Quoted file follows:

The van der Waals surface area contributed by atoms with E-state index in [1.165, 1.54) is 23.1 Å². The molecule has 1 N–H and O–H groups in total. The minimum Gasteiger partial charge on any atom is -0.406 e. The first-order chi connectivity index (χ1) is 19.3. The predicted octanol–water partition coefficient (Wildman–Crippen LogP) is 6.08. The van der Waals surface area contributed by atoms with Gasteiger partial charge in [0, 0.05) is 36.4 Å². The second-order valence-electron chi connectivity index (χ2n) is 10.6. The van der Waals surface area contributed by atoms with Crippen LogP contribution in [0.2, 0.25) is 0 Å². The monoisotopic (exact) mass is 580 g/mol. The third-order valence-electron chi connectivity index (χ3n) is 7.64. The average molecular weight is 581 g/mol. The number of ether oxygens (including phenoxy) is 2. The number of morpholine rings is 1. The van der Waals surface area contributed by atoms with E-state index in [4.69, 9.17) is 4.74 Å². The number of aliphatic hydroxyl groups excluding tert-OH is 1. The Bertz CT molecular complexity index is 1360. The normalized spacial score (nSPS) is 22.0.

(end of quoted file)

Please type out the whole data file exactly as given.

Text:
The van der Waals surface area contributed by atoms with E-state index in [1.165, 1.54) is 23.1 Å². The molecule has 1 N–H and O–H groups in total. The minimum Gasteiger partial charge on any atom is -0.406 e. The first-order chi connectivity index (χ1) is 19.3. The predicted octanol–water partition coefficient (Wildman–Crippen LogP) is 6.08. The van der Waals surface area contributed by atoms with Gasteiger partial charge in [0, 0.05) is 36.4 Å². The second-order valence-electron chi connectivity index (χ2n) is 10.6. The van der Waals surface area contributed by atoms with Crippen LogP contribution in [0.2, 0.25) is 0 Å². The monoisotopic (exact) mass is 580 g/mol. The third-order valence-electron chi connectivity index (χ3n) is 7.64. The average molecular weight is 581 g/mol. The number of ether oxygens (including phenoxy) is 2. The number of morpholine rings is 1. The van der Waals surface area contributed by atoms with E-state index in [4.69, 9.17) is 4.74 Å². The number of aliphatic hydroxyl groups excluding tert-OH is 1. The Bertz CT molecular complexity index is 1360. The normalized spacial score (nSPS) is 22.0.